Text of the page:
Dive Deeply Into the Build Process
by Peter Varhol
June 13, 2007
Building software is the last great frontier of software development. Yes, there are well-defined best practices that include nightly or even continuous builds, repeatable build processes, and continuous integration and testing. But few development teams employ all of these practices. In fact, a discouraging number of teams build only at major milestones, keeping their collective fingers crossed that code and libraries of the correct versions are in the right place. Any problems at this stage can take days or even weeks to track down.
Borland hopes to address this frontier with Gauntlet, a build management and analysis tool for Windows and Java development. You set it up through a Web-based administration page, a process that takes 15-30 minutes, depending on the size of the project. Then you can check out the project, start coding, and use Gauntlet as a way to keep track of files that are part of the build.
In addition to a build environment, Gauntlet also offers testing tools, including unit test and performance test. When you check in your code, Gauntlet performs a build, but that build is the equivalent of a local build, to ensure that the check-in doesn't break anything. Only after that build passes the smoke tests is it considered to be the most current build.
Perhaps the true strength of Gauntlet is in its analysis and presentation of data. It provides fundamental information on the build process, such as the success of the build and accompanying smoke tests, or where any failures might have occurred. Gauntlet keeps close track of a project's history, which gives you an exceptionally deep view of build problems that might otherwise go undetected (Figure 1). For example, you can look at paths to determine precisely where builds are failing most often. Rather than having the offending developers buy multiple iterations of build-break donuts, you can pinpoint where breaks or performance issues occur most often. Gauntlet provides the level of detail that you need to make such determinations.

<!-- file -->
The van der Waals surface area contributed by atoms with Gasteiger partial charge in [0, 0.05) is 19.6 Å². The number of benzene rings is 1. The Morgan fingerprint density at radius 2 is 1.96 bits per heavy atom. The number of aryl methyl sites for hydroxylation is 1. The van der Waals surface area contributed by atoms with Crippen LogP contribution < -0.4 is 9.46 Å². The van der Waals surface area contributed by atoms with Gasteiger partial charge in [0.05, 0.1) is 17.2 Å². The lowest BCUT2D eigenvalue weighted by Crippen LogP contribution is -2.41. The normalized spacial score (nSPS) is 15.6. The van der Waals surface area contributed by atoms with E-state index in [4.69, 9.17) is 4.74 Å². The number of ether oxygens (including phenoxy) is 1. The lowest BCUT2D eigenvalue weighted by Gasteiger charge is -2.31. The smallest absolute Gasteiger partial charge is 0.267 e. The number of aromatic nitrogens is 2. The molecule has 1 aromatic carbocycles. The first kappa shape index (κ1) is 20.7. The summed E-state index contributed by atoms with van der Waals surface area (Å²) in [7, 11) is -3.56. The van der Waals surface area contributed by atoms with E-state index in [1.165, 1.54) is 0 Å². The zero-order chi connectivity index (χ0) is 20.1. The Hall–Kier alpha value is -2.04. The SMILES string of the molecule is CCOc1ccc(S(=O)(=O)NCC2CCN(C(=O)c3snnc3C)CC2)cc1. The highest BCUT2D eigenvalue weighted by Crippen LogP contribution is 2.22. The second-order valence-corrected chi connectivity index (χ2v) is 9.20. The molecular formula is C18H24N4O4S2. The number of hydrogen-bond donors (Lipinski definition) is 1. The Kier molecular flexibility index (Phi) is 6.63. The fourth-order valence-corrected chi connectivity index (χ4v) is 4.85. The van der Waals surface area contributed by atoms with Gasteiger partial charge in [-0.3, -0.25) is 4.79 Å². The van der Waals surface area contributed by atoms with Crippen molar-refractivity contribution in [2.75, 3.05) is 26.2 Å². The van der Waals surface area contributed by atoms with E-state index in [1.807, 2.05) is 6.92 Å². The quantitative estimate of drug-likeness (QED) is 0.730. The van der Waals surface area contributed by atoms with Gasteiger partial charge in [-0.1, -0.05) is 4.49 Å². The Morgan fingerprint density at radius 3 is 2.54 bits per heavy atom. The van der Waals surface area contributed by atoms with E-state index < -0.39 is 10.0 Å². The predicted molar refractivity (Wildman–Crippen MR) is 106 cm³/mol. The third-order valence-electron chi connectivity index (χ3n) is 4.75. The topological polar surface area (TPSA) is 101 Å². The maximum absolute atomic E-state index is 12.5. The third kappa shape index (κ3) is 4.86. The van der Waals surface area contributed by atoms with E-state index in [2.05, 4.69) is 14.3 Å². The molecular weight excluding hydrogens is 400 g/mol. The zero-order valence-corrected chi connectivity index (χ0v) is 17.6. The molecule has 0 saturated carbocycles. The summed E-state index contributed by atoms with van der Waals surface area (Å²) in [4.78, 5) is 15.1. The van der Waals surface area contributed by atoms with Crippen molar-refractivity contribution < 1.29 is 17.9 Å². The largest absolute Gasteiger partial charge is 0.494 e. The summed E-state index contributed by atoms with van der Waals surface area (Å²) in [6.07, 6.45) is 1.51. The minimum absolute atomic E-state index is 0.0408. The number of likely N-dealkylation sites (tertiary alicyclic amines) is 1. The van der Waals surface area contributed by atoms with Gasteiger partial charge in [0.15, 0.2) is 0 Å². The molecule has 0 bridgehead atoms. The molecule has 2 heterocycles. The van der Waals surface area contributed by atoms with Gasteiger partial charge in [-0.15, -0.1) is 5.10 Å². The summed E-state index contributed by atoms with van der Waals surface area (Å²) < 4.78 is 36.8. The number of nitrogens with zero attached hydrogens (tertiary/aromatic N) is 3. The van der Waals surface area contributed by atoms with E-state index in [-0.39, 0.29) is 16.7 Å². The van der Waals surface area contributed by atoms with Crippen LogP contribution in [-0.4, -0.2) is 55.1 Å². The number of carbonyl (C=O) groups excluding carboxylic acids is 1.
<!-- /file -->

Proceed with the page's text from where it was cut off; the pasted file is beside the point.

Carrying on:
Gauntlet conveys this information in a Web dashboard that displays charts of build results, tests, and developers. You can drill down on the Web page to get more detailed data, or export to Excel and perform your own analysis and charting. There are multiple tabs on the page, so you can easily switch from analysis to the various types of administration tools that are available.
In theory, Gauntlet supports building with any IDE on any platform. However, it is written in Java, and incorporates several open source components, including the Apache Web server, Tomcat Servlet engine, and Postgres database. It does have a plug-in architecture so you can add the third-party tools of your preference. Most impressively, Borland has tuned the install process to be almost automatic, with few installation or configuration hassles.
Gauntlet's recommended system requirements include a hefty 2.0 GHz dual-core processor and 2 GB of memory, along with disk space requirements that vary significantly based on the number and frequency of builds. It runs on XP, Windows 2003 Server, or Red Hat Linux 4. I ran it with close to the recommended configuration, and performance was adequate, although the creation and display of Web pages didn't happen as fast as it would with a rich-client interface.
Gauntlet debuts in a market that is becoming rapidly crowded, with IBM BuildForge, Openmake Meister, several Electric Cloud products, and Codefast PerfectBuild. And, of course, there is the 800-pound gorilla: Microsoft Team System. All do slightly different things, but all address software builds in some way. Gauntlet should have a role in this crowd, with its focus on testing and rapidly pinpointing build problems. Building software doesn't get much respect in software development organizations. Everyone expects it to just work, and people tend to get frustrated when it does not. However, perhaps the biggest disadvantage of ad hoc build processes is that history is lost. And if we cannot learn from history, we are doomed to repeat it.
Price: Contact vendor for pricing
Quick Facts: Keep track of build histories with this robust ALM tool that provides continuous integration and code coverage for agile software development.
Pros: Provides highly detailed information about your builds.
Cons: Java-based app required a JDK (Java 5 or later); large resource requirements.
About the Author
Peter Varhol is the executive editor, reviews of Redmond Magazine, and has more than 20 years of experience as a software developer, software product manager, and technology writer. He has graduate degrees in computer science and mathematics, and has taught both subjects at the university level. Reach him at [email protected].
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